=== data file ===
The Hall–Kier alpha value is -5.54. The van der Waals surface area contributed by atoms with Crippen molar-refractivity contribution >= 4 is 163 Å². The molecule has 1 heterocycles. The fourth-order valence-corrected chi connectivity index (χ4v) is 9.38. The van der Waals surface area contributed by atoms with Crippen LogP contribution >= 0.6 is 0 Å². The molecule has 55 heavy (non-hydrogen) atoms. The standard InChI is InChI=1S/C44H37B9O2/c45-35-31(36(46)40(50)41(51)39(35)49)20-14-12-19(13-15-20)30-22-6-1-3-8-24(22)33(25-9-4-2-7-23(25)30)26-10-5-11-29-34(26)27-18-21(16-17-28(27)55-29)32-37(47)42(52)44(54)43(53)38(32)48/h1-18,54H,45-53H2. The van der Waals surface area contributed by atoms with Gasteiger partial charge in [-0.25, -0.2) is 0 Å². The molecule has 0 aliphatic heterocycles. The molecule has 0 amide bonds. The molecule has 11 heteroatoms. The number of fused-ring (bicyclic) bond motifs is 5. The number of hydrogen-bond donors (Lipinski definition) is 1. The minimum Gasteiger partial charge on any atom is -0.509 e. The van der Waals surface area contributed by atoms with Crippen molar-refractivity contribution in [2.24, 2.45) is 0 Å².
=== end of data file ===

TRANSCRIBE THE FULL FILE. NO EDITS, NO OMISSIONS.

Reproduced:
The Hall–Kier alpha value is -5.54. The van der Waals surface area contributed by atoms with Crippen molar-refractivity contribution >= 4 is 163 Å². The molecule has 1 heterocycles. The fourth-order valence-corrected chi connectivity index (χ4v) is 9.38. The van der Waals surface area contributed by atoms with Crippen LogP contribution >= 0.6 is 0 Å². The molecule has 55 heavy (non-hydrogen) atoms. The standard InChI is InChI=1S/C44H37B9O2/c45-35-31(36(46)40(50)41(51)39(35)49)20-14-12-19(13-15-20)30-22-6-1-3-8-24(22)33(25-9-4-2-7-23(25)30)26-10-5-11-29-34(26)27-18-21(16-17-28(27)55-29)32-37(47)42(52)44(54)43(53)38(32)48/h1-18,54H,45-53H2. The van der Waals surface area contributed by atoms with Gasteiger partial charge in [-0.25, -0.2) is 0 Å². The molecule has 0 aliphatic heterocycles. The molecule has 0 amide bonds. The molecule has 11 heteroatoms. The number of fused-ring (bicyclic) bond motifs is 5. The number of hydrogen-bond donors (Lipinski definition) is 1. The minimum Gasteiger partial charge on any atom is -0.509 e. The van der Waals surface area contributed by atoms with Crippen molar-refractivity contribution in [2.24, 2.45) is 0 Å².